Over the course of a day (or perhaps simultaneously), a citizen of modern society may encounter all of these voices via book, television, and crowded street. “The mind/ is so hospitable,” Ashbery writes, “taking in everything/ Like boarders” (8-10). Upon receiving the assortment of discourses that impinge upon consciousness in the present time’s hyper media culture, a poet can pretend to ignore such influences and carve out work that supposedly asserts an individual voice, or the poet can reconsider the nature of poetic language and accept a broader definition of the poetic, stretching the language to incorporate the raw material generated by a diversity of media voices. Ashbery provides a primer for this approach with his prose poem “The System,” published in 1970, well before the deluge of 24-hours news and the Internet. Yet, even then Ashbery apparently felt assaulted by disparate chattering of informational prose. The poem can be read as a collage that parodies non-fiction genres, such as self-help, new age prophecy, philosophy, and science text books:
In addition to these twin notions of growth, two kinds of happiness are possible: the frontal and the latent. The first occurs naturally throughout life; it is experienced as a kind of sense of immediacy, even urgency; often we first become aware of it at a moment when we feel we need outside help. Its sudden balm suffuses the soul without warning, as a kind of bloom or grace. We suppose that souls “in glory” feel this way permanently, as a day-to-day condition of being. (59)
Ashbery stitches together a variety of found and overheard prosaic dispatches, acting as a sort of editor of the world at large, receiving discourses and selecting those that, with some stretching, fit into the loose, rambling narrative of the prose poem. “The System,” which accounts for some fifty pages of the book Three Poems, uses preconceived and previously performed writing and speech as a fuel, opening its mouth wide to swallow and regurgitate great fields of verbal crop. The result is a poetic text generated by the enlistment of language existing beyond the scope of inward-drive self-reflection common in the first-person contemporary lyric.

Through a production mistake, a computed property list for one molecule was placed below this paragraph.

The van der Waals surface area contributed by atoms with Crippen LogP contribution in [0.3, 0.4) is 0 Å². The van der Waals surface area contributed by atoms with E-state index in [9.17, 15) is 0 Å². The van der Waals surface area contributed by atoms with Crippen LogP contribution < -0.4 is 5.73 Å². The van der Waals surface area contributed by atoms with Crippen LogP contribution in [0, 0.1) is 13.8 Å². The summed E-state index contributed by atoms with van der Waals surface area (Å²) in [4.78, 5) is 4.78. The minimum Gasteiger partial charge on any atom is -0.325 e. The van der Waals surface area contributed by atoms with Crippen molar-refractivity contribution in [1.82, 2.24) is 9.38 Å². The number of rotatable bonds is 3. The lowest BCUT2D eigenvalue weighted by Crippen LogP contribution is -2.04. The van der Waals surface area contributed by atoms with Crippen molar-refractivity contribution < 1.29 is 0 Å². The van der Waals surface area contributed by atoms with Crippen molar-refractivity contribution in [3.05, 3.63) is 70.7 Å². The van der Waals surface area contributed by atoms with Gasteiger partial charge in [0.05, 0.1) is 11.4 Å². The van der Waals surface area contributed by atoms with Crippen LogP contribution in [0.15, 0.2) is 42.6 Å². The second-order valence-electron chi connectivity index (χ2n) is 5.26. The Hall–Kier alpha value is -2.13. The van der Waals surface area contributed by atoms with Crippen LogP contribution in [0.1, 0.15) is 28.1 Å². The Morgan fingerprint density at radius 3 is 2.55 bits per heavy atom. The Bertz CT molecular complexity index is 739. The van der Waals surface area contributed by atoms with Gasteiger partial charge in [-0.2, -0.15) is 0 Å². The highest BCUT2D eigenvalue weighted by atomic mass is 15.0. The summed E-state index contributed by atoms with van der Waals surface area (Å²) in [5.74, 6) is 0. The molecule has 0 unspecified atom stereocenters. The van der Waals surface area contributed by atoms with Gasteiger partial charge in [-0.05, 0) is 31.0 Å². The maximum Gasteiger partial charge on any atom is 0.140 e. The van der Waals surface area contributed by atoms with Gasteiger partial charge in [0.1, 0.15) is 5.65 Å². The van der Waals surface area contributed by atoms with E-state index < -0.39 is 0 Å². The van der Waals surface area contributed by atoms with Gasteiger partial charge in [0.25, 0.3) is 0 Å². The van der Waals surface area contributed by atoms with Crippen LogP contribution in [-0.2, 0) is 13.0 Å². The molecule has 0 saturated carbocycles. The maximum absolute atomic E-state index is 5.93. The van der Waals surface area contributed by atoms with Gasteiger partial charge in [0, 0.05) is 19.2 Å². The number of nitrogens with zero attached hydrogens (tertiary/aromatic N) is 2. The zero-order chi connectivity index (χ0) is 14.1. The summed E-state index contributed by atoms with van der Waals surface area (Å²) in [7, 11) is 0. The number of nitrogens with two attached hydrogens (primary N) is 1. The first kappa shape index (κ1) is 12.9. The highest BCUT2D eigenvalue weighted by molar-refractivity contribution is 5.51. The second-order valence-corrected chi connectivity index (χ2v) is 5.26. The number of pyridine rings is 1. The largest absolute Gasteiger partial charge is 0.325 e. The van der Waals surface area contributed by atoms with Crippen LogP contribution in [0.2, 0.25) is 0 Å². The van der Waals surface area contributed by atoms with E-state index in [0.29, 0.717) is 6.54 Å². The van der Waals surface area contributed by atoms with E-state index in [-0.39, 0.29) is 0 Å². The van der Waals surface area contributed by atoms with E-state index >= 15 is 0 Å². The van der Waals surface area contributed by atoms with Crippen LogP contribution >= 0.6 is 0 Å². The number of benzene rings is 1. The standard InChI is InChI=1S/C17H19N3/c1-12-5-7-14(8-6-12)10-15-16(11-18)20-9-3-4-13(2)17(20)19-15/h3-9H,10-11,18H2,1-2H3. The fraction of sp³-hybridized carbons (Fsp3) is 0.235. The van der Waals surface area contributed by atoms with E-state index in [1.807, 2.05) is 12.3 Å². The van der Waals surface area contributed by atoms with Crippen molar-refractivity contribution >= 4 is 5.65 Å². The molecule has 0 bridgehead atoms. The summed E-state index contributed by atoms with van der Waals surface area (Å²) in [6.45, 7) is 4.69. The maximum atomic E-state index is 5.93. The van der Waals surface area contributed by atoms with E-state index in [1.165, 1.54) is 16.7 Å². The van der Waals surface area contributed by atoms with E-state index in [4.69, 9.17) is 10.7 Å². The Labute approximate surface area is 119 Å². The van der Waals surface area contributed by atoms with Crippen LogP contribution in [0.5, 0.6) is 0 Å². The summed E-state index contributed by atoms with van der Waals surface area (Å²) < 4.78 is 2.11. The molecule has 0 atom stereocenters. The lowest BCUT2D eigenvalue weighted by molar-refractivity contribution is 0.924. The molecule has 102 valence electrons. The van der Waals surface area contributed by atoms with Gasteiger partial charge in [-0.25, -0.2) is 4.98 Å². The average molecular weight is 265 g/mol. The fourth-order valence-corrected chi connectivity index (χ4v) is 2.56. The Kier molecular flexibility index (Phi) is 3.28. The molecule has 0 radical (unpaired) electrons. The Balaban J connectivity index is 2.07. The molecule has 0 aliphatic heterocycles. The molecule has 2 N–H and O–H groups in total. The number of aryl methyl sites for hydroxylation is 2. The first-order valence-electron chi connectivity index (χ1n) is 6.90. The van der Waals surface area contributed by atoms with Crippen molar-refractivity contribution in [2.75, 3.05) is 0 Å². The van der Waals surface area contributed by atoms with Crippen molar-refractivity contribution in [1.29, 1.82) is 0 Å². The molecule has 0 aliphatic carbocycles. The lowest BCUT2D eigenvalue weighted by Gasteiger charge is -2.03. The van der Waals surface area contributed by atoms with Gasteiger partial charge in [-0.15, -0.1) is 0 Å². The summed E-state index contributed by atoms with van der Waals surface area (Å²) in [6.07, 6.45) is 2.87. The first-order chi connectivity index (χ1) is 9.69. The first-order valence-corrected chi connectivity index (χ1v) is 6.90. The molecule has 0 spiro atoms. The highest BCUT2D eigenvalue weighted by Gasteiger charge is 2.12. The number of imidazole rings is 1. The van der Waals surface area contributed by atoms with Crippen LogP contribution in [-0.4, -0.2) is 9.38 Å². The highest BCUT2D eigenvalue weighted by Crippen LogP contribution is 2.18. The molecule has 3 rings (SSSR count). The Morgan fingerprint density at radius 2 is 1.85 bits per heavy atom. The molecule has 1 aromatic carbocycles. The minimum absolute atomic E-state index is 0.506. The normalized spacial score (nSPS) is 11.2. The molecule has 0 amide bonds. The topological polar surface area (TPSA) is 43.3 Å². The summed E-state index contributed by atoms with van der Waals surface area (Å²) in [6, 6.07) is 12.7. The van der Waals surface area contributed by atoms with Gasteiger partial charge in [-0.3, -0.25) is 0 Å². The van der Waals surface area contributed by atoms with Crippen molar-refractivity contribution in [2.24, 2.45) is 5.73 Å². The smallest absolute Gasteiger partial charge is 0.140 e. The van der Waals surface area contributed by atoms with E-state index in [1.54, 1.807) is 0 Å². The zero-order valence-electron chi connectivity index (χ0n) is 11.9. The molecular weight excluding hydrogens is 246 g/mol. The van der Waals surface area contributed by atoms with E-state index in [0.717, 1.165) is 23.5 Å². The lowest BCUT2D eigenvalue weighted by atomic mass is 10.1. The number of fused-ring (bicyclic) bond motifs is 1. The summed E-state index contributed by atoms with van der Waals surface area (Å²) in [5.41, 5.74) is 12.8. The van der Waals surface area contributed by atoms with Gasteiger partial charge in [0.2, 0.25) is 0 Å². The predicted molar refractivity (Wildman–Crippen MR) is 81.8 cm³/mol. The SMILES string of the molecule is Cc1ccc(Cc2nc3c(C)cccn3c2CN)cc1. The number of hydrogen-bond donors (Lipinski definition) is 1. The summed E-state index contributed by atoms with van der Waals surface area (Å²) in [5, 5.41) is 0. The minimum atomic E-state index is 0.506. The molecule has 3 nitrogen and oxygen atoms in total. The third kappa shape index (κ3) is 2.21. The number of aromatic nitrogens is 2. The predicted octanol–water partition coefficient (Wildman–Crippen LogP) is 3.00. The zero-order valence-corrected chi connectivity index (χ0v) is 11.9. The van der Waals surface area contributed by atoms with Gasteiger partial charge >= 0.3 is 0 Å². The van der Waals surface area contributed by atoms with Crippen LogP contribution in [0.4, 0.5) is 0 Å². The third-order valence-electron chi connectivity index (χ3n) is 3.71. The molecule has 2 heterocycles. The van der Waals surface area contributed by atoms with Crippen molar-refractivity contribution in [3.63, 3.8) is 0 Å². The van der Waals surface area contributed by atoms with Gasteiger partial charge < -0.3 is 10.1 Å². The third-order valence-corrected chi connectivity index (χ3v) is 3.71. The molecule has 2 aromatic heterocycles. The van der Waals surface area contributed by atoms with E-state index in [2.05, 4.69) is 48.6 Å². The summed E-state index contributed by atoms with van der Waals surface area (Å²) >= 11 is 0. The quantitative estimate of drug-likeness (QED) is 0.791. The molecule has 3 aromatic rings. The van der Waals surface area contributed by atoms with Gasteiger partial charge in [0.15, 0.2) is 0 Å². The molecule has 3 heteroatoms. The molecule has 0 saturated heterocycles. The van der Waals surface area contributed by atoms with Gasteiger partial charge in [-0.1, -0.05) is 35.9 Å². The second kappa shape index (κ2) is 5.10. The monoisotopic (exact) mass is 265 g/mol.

As the glut of information continues to grow, the range of lexicons encountered by those who are both actively literate and engaged with media culture increases and diversifies, making possible the marriage of high and low, cartoon and sermon, weather report and romance. Poems must stretch and adapt in order to consider the potential field of words and shades of meaning emanating from an empowered and increasingly published globalizing community. The material of language is conducive to just such a pursuit.
Ashbery, John. “A Day at the Gate.” Can You Hear, Bird?New York: Noonday Press, 1995. 3
Ashbery, John. “The System.” Three Poems. New York: Penguin, 1970. 53-106
Bök, Christian. “Eunoia.” Eunoia. Ontario: Coach House Books, 2001. 12-81.
Mullen, Harryette. “Dim Lady.” Sleeping with the Dictionary. University of California Press, 2002. 20
Mullen, Harryette. “Mantra for a Classless Society, or Mr. Roget’s Neighborhood.” Sleeping with the Dictionary. University of California Press, 2002. 49.
Roget, Peter. “Introduction” Roget’s International Thesaurus of English Words and Phrases. Ed. C.O.S. Mawson. New York: Crowell, 1922. 1-37.
Roubaud, Jacques. “Introduction.” Oulipo Compendium. Eds. Harry Matthews and Alastair Brotchie. London: Atlas, 1998. 37-44.
Whitman, Walt. “Song of Myself.” Leaves of Grass, The First Edition (1855). Ed. Malcolm Cowley. New York: Barnes & Noble Books, 1997. 25-86.
Wiebe, Dallas. “Dexter Weaver Serves Breaded Crested Grebe.” Oulipo Compendium. Eds. Harry Matthews and Alastair Brotchie. London: Atlas, 1998. 165